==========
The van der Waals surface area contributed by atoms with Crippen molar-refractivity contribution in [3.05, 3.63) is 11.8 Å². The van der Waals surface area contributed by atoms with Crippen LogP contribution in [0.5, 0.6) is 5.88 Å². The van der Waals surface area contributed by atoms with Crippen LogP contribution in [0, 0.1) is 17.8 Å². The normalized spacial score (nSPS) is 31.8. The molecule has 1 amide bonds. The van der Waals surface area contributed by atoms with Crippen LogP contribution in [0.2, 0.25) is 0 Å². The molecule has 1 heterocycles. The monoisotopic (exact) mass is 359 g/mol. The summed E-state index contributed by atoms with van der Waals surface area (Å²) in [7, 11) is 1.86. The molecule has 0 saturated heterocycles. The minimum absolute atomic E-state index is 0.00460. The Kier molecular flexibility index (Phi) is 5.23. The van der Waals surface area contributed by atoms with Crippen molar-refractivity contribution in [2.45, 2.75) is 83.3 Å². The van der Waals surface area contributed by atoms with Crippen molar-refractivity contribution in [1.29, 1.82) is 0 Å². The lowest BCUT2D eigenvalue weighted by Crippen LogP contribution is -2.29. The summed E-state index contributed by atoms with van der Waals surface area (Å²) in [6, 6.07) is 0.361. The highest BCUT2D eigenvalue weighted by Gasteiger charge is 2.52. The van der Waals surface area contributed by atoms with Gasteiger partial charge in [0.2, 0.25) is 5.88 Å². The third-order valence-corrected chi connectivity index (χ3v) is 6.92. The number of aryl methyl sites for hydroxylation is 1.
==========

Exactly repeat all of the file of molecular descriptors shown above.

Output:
The van der Waals surface area contributed by atoms with Crippen molar-refractivity contribution in [3.05, 3.63) is 11.8 Å². The van der Waals surface area contributed by atoms with Crippen LogP contribution in [0.5, 0.6) is 5.88 Å². The van der Waals surface area contributed by atoms with Crippen LogP contribution in [0, 0.1) is 17.8 Å². The normalized spacial score (nSPS) is 31.8. The molecule has 1 amide bonds. The van der Waals surface area contributed by atoms with Crippen LogP contribution in [0.2, 0.25) is 0 Å². The molecule has 1 heterocycles. The monoisotopic (exact) mass is 359 g/mol. The summed E-state index contributed by atoms with van der Waals surface area (Å²) in [7, 11) is 1.86. The molecule has 0 saturated heterocycles. The minimum absolute atomic E-state index is 0.00460. The Kier molecular flexibility index (Phi) is 5.23. The van der Waals surface area contributed by atoms with Crippen molar-refractivity contribution in [2.45, 2.75) is 83.3 Å². The van der Waals surface area contributed by atoms with Crippen molar-refractivity contribution in [1.29, 1.82) is 0 Å². The lowest BCUT2D eigenvalue weighted by Crippen LogP contribution is -2.29. The summed E-state index contributed by atoms with van der Waals surface area (Å²) in [6, 6.07) is 0.361. The highest BCUT2D eigenvalue weighted by Gasteiger charge is 2.52. The van der Waals surface area contributed by atoms with Gasteiger partial charge in [0.2, 0.25) is 5.88 Å². The third-order valence-corrected chi connectivity index (χ3v) is 6.92. The number of aryl methyl sites for hydroxylation is 1.